Photo of Vermont State House by Jared C. Benedict on Wikipedia.

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July 26, 2012 •

Vermont Attorney General Clarifies Independent Expenditure PAC Contribution Limits

PACs that demonstrate making only independent expenditures not subject to limits

Attorney General William SorrellAttorney General William Sorrell has issued a statement that his office will not enforce the $2,000 contribution limit on PACs that only make independent expenditures. The statement comes after a request for clarification from Secretary of State Jim Condos regarding the federal court decision in Vermont Right to Life Committee (VRLC) v. Sorrell.

While the opinion in VRLC v. Sorrell upheld the contribution limit as applied to VRLC’s independent expenditure committee, the ruling was based on the lack of safeguards to ensure that unlimited contributions to VRLC’s independent expenditure committee did not flow into VRLC’s candidate contribution funds.

Attorney General Sorrell stressed that if investigation reveals a PAC’s activities are not conducted entirely independently of candidates, as in VRLC v. Sorrell, it will continue to be subject to the contribution limits.

Photo of Attorney General William Sorrell by Overton2002 on Wikipedia.

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July 12, 2012 •

Vermont Campaign Finance Database Two Years Away

Secretary of State hopes to have a searchable database ready for the 2014 elections

Flag of VermontIt will be two more years before Vermont’s campaign finance reports are available in a searchable database, according to the secretary of state’s office.

Currently, Vermont offers scanned copies of campaign finance reports online, but there is no easy way to search for donor names or contribution totals, and handwriting on the forms may be difficult to read. The secretary of state hoped that such a database would be available for the 2014 elections, but is unable to give a precise timetable or detailed costs.

Common Cause Vermont recently compiled its own searchable database for the 2010 state elections.

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June 25, 2012 •

Federal Judge Upholds Vermont Contribution Limits on PACs

Vermont Right to Life Committee plans to appeal

Seal of VermontA federal judge has upheld Vermont’s contribution limits on political action committees. Vermont Right to Life Committee (VRLC) and its related political committee, Vermont Right to Life Committee – Fund for Independent Political Expenditures (FIPE), filed suit alleging that Vermont’s registration, reporting, and disclosure requirements for PACs are too broad and unconstitutional, and that FIPE should not be subject to the $2,000 limit on PAC contributions because it only makes independent expenditures.

The judge rejected FIPE’s claim that it should not be subject to the contribution limits on the basis that there is a “fluidity of funds” between FIPE and VRLC that provides no safeguard against unlimited contributions being used to fund candidate contributions.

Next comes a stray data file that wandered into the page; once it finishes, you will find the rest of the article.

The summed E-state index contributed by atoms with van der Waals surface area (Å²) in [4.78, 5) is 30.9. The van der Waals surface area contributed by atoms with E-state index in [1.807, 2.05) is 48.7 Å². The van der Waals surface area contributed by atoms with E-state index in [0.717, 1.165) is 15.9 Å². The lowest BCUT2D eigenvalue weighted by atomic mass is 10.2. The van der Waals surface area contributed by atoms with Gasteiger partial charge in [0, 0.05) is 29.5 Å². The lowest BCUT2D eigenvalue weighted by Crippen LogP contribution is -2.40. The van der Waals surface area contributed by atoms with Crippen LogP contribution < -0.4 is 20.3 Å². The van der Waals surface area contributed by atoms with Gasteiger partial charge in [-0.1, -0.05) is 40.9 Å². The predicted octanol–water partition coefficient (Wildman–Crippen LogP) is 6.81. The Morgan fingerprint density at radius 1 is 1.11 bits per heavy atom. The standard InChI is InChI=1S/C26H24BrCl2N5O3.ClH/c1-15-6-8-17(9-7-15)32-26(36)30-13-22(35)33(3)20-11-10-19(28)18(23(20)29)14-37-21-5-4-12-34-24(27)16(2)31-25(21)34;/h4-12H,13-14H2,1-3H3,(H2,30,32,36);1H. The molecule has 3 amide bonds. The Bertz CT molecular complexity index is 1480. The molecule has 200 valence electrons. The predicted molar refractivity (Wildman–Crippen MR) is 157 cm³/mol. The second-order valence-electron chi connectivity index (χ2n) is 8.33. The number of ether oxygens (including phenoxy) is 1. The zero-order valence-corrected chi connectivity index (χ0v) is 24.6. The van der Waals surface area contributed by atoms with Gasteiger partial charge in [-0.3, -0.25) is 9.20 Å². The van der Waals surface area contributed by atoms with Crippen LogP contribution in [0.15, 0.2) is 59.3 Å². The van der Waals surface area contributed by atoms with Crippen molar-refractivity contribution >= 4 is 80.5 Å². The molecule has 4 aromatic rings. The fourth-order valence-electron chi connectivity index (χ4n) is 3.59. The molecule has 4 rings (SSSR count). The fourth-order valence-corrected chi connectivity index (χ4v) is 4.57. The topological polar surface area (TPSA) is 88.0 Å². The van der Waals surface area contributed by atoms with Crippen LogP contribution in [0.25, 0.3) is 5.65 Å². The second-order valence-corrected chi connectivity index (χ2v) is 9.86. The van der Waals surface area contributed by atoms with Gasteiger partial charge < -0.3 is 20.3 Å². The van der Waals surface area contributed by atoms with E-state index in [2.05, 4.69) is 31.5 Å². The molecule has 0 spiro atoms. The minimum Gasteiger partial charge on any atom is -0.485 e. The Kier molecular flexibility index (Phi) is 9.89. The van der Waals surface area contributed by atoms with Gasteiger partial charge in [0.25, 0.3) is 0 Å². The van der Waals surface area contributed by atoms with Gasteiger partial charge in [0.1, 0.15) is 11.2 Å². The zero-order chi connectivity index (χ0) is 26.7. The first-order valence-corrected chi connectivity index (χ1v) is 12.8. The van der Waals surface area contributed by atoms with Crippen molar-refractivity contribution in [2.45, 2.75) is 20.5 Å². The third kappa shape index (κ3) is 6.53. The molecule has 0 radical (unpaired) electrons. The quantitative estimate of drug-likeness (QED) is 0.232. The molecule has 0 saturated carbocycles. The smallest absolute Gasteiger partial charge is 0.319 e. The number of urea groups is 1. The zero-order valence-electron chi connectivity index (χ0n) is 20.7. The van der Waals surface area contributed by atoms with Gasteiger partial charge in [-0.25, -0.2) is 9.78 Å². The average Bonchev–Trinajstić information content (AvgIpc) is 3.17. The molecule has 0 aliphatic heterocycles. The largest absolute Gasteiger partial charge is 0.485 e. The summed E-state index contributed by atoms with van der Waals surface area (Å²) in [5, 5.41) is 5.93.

Secretary of State Jim Condos applauded the ruling; however, the opinion makes clear that the decision to uphold the $2,000 contribution limit weighed heavily on the facts of the case, in particular the lack of separation between FIPE and VRLC. VRLC plans to appeal the ruling.

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May 2, 2012 •

Here is the Latest Redistricting News

Today we have items from eight states:

U.S. Congressional DistrictsAlaska: “Redistricting map solutions elusive as court battle looms” by Richard Mauer in the Anchorage Daily News.

Kansas: “Kansas Senate OKs redistricting plan” by Brad Cooper in the Kansas City Star.

Kentucky: “Kentucky Supreme Court cites redistricting law as unconstitutional” by Franklin Clark in the Cadiz Record.

Mississippi: “Mississippi Senate unveils its redistricting map” by The Associated Press in the Clarion Ledger.

New Hampshire: “House redistricting plan faces more legal challenges” by Garry Rayno in the Union Leader.

Pennsylvania: “Redistricting panel to receive input on new Pa. maps” by Ali Lanyon (Associated Press) on WHTM.

South Carolina: “Supreme Court considering fate of primary candidates” by Gina Smith in The State.

South Carolina: “SC justices consider fate of dozens of candidates” by Jeffrey Collins (Associated Press) in the Spartanburg Herald Journal.

Vermont: “Vt. lawmakers finish redistricting” on NECN.com.

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March 8, 2012 •

Vermont Voters Call for Amendment Concerning Corporate Personhood

Measure the Result of Citizens United Decision

Flag of VermontCitizens in 53 communities approved a measure on Vermont’s Town Meeting Day, coinciding with Super Tuesday, calling on the United States Congress to begin the process of amending the Constitution in order to clarify that corporations do not share the same rights as natural persons possess.

The push for such a measure is a result of the decision of the United States Supreme Court in the Citizen’s United case.

Bernie Sanders, U.S. Senator from Vermont, introduced such an amendment in December and appreciated support by his constituents for his efforts, noting “Unlike the U.S. Supreme Court, Town Meeting Day voters understood that corporations are not people.”